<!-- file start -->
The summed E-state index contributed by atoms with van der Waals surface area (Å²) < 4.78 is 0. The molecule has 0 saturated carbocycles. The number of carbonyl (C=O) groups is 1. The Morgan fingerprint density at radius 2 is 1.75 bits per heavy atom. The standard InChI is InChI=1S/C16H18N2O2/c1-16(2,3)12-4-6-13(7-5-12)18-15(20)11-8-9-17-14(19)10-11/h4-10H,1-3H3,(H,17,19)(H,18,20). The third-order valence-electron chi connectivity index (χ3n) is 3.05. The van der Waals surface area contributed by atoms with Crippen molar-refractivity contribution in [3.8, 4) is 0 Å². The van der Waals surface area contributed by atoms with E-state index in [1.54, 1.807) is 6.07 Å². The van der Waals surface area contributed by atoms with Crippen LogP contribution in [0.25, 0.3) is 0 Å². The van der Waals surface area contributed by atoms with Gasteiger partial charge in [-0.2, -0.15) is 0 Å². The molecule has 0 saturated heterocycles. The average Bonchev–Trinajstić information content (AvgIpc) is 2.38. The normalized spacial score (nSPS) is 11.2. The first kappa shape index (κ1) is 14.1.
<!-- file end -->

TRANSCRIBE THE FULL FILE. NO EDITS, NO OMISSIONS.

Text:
The summed E-state index contributed by atoms with van der Waals surface area (Å²) < 4.78 is 0. The molecule has 0 saturated carbocycles. The number of carbonyl (C=O) groups is 1. The Morgan fingerprint density at radius 2 is 1.75 bits per heavy atom. The standard InChI is InChI=1S/C16H18N2O2/c1-16(2,3)12-4-6-13(7-5-12)18-15(20)11-8-9-17-14(19)10-11/h4-10H,1-3H3,(H,17,19)(H,18,20). The third-order valence-electron chi connectivity index (χ3n) is 3.05. The van der Waals surface area contributed by atoms with Crippen molar-refractivity contribution in [3.8, 4) is 0 Å². The van der Waals surface area contributed by atoms with E-state index in [1.54, 1.807) is 6.07 Å². The van der Waals surface area contributed by atoms with Crippen LogP contribution in [0.25, 0.3) is 0 Å². The van der Waals surface area contributed by atoms with Gasteiger partial charge in [-0.2, -0.15) is 0 Å². The molecule has 0 saturated heterocycles. The average Bonchev–Trinajstić information content (AvgIpc) is 2.38. The normalized spacial score (nSPS) is 11.2. The first kappa shape index (κ1) is 14.1.